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Comeback Cancers

Dramatic progress in detecting and treating cancer has also led to growing awareness of the problem of tumor dormancy: a patient appears to be cured, only to have the same cancer return years or even decades later. Understanding this problem is becoming increasingly urgent as the number of cancer survivors increases.

LONDON, ONTARIO – Progress is being made against many types of cancer, with more patients surviving longer, thanks to research on two fronts: improved methods for earlier detection, and development of therapies that are more effective and less toxic. Indeed, it is estimated that there are now more than 10 million cancer survivors in the United States alone, and this number has been steadily increasing. Similar numbers, in proportion to population sizes, are found in other developed countries.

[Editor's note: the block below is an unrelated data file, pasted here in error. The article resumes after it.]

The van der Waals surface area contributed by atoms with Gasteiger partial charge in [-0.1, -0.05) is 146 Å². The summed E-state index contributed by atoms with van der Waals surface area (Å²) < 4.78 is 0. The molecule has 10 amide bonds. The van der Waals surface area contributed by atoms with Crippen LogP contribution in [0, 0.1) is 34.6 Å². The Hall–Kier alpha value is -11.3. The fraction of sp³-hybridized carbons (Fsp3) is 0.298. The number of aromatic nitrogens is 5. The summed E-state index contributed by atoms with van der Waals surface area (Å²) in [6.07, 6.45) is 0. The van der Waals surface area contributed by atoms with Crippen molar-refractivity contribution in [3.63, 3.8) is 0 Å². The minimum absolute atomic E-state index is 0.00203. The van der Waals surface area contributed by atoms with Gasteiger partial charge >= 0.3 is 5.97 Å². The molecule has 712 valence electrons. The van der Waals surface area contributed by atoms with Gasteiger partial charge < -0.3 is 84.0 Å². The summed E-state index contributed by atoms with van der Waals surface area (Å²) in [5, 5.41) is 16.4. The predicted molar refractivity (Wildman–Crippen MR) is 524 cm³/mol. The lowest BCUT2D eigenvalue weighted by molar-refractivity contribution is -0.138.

Cancers that are detected early – when they are small and less likely to have metastasized (spread away from the primary tumor) – are more likely to be treatable with local therapy, whereas successful treatment is ultimately unlikely once metastatic tumors develop. And improved therapies mean that patients can be treated with drugs that work better (and that patients are more likely to receive the full dose needed).

But our dramatic progress in detecting and treating cancer has also led to growing awareness of the problem of tumor dormancy: a patient appears to be cured, only to have the same cancer return years or even decades later. In breast cancer or melanoma, for example, recurrences 25 years after initial treatment have been reported.

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